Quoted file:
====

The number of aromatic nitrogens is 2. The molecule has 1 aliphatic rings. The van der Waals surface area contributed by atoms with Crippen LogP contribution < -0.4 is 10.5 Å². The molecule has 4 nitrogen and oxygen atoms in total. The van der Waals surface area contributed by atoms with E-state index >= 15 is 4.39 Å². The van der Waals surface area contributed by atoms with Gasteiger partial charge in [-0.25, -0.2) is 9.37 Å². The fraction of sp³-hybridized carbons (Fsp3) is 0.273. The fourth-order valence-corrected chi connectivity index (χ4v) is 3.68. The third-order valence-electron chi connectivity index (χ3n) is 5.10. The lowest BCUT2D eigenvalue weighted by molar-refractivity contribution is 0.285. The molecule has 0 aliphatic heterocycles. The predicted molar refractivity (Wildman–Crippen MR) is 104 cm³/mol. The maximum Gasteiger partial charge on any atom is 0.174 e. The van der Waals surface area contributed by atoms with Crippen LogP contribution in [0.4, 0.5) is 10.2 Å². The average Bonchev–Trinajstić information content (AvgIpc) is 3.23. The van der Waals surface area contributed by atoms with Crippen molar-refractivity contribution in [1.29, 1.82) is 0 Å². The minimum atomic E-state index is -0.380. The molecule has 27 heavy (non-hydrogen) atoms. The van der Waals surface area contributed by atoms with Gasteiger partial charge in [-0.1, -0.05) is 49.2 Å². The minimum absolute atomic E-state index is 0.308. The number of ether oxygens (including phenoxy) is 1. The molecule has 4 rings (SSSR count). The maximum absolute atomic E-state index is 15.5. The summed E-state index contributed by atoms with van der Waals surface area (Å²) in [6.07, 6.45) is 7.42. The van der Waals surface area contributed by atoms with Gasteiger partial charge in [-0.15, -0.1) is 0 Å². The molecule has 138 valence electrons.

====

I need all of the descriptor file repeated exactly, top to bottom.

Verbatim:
The number of aromatic nitrogens is 2. The molecule has 1 aliphatic rings. The van der Waals surface area contributed by atoms with Crippen LogP contribution < -0.4 is 10.5 Å². The molecule has 4 nitrogen and oxygen atoms in total. The van der Waals surface area contributed by atoms with E-state index >= 15 is 4.39 Å². The van der Waals surface area contributed by atoms with Gasteiger partial charge in [-0.25, -0.2) is 9.37 Å². The fraction of sp³-hybridized carbons (Fsp3) is 0.273. The fourth-order valence-corrected chi connectivity index (χ4v) is 3.68. The third-order valence-electron chi connectivity index (χ3n) is 5.10. The lowest BCUT2D eigenvalue weighted by molar-refractivity contribution is 0.285. The molecule has 0 aliphatic heterocycles. The predicted molar refractivity (Wildman–Crippen MR) is 104 cm³/mol. The maximum Gasteiger partial charge on any atom is 0.174 e. The van der Waals surface area contributed by atoms with Crippen LogP contribution in [0.4, 0.5) is 10.2 Å². The average Bonchev–Trinajstić information content (AvgIpc) is 3.23. The van der Waals surface area contributed by atoms with Crippen molar-refractivity contribution in [1.29, 1.82) is 0 Å². The minimum atomic E-state index is -0.380. The molecule has 27 heavy (non-hydrogen) atoms. The van der Waals surface area contributed by atoms with Gasteiger partial charge in [-0.1, -0.05) is 49.2 Å². The minimum absolute atomic E-state index is 0.308. The number of ether oxygens (including phenoxy) is 1. The molecule has 4 rings (SSSR count). The maximum absolute atomic E-state index is 15.5. The summed E-state index contributed by atoms with van der Waals surface area (Å²) in [6.07, 6.45) is 7.42. The van der Waals surface area contributed by atoms with Gasteiger partial charge in [-0.15, -0.1) is 0 Å². The molecule has 138 valence electrons.